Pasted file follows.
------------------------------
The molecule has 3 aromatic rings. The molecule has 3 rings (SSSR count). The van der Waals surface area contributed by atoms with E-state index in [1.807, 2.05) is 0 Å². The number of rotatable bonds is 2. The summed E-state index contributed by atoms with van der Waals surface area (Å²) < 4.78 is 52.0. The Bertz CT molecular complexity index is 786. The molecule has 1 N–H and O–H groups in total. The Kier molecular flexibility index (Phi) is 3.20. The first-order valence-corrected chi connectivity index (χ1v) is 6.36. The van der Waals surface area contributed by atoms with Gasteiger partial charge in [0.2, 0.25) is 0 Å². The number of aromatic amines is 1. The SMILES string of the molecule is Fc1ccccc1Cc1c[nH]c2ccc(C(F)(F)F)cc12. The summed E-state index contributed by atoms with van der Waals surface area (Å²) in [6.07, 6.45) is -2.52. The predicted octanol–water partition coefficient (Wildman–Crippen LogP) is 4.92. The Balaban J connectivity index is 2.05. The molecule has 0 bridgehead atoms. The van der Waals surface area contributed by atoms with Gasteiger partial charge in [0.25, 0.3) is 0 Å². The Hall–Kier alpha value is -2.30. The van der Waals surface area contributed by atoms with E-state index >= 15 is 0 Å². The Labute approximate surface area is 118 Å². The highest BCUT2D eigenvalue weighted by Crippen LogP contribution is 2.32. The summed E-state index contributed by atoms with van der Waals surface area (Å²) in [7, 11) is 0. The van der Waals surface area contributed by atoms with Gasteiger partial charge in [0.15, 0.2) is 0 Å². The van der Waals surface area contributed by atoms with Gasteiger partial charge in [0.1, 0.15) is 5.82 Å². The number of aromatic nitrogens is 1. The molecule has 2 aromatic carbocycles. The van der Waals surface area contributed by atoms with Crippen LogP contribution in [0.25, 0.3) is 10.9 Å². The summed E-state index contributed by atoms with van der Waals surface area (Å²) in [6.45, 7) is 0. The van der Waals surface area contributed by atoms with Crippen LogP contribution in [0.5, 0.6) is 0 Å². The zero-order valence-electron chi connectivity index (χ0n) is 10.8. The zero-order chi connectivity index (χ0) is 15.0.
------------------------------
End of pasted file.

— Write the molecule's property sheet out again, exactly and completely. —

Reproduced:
The molecule has 3 aromatic rings. The molecule has 3 rings (SSSR count). The van der Waals surface area contributed by atoms with E-state index in [1.807, 2.05) is 0 Å². The number of rotatable bonds is 2. The summed E-state index contributed by atoms with van der Waals surface area (Å²) < 4.78 is 52.0. The Bertz CT molecular complexity index is 786. The molecule has 1 N–H and O–H groups in total. The Kier molecular flexibility index (Phi) is 3.20. The first-order valence-corrected chi connectivity index (χ1v) is 6.36. The van der Waals surface area contributed by atoms with Gasteiger partial charge in [0.2, 0.25) is 0 Å². The number of aromatic amines is 1. The SMILES string of the molecule is Fc1ccccc1Cc1c[nH]c2ccc(C(F)(F)F)cc12. The summed E-state index contributed by atoms with van der Waals surface area (Å²) in [6.07, 6.45) is -2.52. The predicted octanol–water partition coefficient (Wildman–Crippen LogP) is 4.92. The Balaban J connectivity index is 2.05. The molecule has 0 bridgehead atoms. The van der Waals surface area contributed by atoms with Gasteiger partial charge in [0.25, 0.3) is 0 Å². The Hall–Kier alpha value is -2.30. The van der Waals surface area contributed by atoms with E-state index >= 15 is 0 Å². The Labute approximate surface area is 118 Å². The highest BCUT2D eigenvalue weighted by Crippen LogP contribution is 2.32. The summed E-state index contributed by atoms with van der Waals surface area (Å²) in [7, 11) is 0. The van der Waals surface area contributed by atoms with Gasteiger partial charge in [0.15, 0.2) is 0 Å². The van der Waals surface area contributed by atoms with Gasteiger partial charge in [0.1, 0.15) is 5.82 Å². The number of aromatic nitrogens is 1. The molecule has 2 aromatic carbocycles. The van der Waals surface area contributed by atoms with Crippen LogP contribution in [0.25, 0.3) is 10.9 Å². The summed E-state index contributed by atoms with van der Waals surface area (Å²) in [6.45, 7) is 0. The van der Waals surface area contributed by atoms with Crippen LogP contribution in [0.5, 0.6) is 0 Å². The zero-order valence-electron chi connectivity index (χ0n) is 10.8. The zero-order chi connectivity index (χ0) is 15.0.